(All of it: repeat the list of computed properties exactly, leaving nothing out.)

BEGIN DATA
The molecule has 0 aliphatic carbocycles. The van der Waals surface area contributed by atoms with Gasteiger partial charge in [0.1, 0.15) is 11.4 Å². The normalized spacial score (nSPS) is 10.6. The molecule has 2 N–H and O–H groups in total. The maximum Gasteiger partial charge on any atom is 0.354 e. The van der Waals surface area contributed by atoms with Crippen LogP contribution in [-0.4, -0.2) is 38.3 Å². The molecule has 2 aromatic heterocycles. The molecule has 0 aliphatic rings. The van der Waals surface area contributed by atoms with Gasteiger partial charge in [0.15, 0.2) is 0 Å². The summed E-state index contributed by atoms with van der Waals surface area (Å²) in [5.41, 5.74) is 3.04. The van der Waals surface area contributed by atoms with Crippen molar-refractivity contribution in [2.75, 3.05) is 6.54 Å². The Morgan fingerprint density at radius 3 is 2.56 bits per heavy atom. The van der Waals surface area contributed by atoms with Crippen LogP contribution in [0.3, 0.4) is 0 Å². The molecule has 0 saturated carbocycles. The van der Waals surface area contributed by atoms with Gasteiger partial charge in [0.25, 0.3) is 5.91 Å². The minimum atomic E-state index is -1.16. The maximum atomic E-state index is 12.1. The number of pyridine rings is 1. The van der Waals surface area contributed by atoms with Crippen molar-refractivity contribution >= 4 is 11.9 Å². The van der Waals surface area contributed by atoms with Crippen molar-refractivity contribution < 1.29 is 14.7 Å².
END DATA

The molecule has 0 aliphatic carbocycles. The van der Waals surface area contributed by atoms with Gasteiger partial charge in [0.1, 0.15) is 11.4 Å². The normalized spacial score (nSPS) is 10.6. The molecule has 2 N–H and O–H groups in total. The maximum Gasteiger partial charge on any atom is 0.354 e. The van der Waals surface area contributed by atoms with Crippen LogP contribution in [-0.4, -0.2) is 38.3 Å². The molecule has 2 aromatic heterocycles. The molecule has 0 aliphatic rings. The van der Waals surface area contributed by atoms with Gasteiger partial charge in [0.15, 0.2) is 0 Å². The summed E-state index contributed by atoms with van der Waals surface area (Å²) in [5.41, 5.74) is 3.04. The van der Waals surface area contributed by atoms with Crippen molar-refractivity contribution in [2.75, 3.05) is 6.54 Å². The Morgan fingerprint density at radius 3 is 2.56 bits per heavy atom. The van der Waals surface area contributed by atoms with Crippen LogP contribution in [0.3, 0.4) is 0 Å². The molecule has 0 saturated carbocycles. The van der Waals surface area contributed by atoms with Gasteiger partial charge in [0.25, 0.3) is 5.91 Å². The minimum atomic E-state index is -1.16. The maximum atomic E-state index is 12.1. The number of pyridine rings is 1. The van der Waals surface area contributed by atoms with Crippen molar-refractivity contribution >= 4 is 11.9 Å². The van der Waals surface area contributed by atoms with Crippen molar-refractivity contribution < 1.29 is 14.7 Å².